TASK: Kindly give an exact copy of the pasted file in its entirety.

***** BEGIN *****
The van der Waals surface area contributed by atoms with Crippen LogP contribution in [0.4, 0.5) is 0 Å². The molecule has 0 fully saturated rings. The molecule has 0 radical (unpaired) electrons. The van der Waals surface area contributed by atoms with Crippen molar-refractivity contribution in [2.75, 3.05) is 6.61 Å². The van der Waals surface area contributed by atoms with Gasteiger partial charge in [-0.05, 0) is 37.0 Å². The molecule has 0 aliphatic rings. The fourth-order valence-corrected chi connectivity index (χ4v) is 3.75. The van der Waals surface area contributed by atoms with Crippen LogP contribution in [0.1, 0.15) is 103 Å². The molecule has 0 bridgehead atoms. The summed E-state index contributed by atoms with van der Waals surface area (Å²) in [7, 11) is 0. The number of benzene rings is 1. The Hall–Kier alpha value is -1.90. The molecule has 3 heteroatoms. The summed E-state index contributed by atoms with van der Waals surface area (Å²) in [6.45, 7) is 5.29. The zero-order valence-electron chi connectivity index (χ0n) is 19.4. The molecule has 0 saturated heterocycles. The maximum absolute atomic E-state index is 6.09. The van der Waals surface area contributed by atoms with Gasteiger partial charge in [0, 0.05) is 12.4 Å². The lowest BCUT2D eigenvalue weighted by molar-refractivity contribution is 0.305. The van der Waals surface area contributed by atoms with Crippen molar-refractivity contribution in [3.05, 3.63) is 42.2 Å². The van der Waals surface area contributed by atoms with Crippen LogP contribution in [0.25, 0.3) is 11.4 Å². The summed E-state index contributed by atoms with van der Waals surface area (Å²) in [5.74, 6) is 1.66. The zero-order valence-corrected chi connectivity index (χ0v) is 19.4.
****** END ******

The van der Waals surface area contributed by atoms with Crippen LogP contribution in [0.4, 0.5) is 0 Å². The molecule has 0 fully saturated rings. The molecule has 0 radical (unpaired) electrons. The van der Waals surface area contributed by atoms with Crippen molar-refractivity contribution in [2.75, 3.05) is 6.61 Å². The van der Waals surface area contributed by atoms with Gasteiger partial charge in [-0.05, 0) is 37.0 Å². The molecule has 0 aliphatic rings. The fourth-order valence-corrected chi connectivity index (χ4v) is 3.75. The van der Waals surface area contributed by atoms with Crippen LogP contribution in [0.1, 0.15) is 103 Å². The molecule has 0 bridgehead atoms. The summed E-state index contributed by atoms with van der Waals surface area (Å²) in [7, 11) is 0. The number of benzene rings is 1. The Hall–Kier alpha value is -1.90. The molecule has 3 heteroatoms. The summed E-state index contributed by atoms with van der Waals surface area (Å²) in [6.45, 7) is 5.29. The zero-order valence-electron chi connectivity index (χ0n) is 19.4. The molecule has 0 saturated heterocycles. The maximum absolute atomic E-state index is 6.09. The van der Waals surface area contributed by atoms with Gasteiger partial charge in [0, 0.05) is 12.4 Å². The lowest BCUT2D eigenvalue weighted by molar-refractivity contribution is 0.305. The van der Waals surface area contributed by atoms with Crippen molar-refractivity contribution in [3.05, 3.63) is 42.2 Å². The van der Waals surface area contributed by atoms with Crippen LogP contribution in [0.25, 0.3) is 11.4 Å². The summed E-state index contributed by atoms with van der Waals surface area (Å²) in [5.74, 6) is 1.66. The zero-order valence-corrected chi connectivity index (χ0v) is 19.4.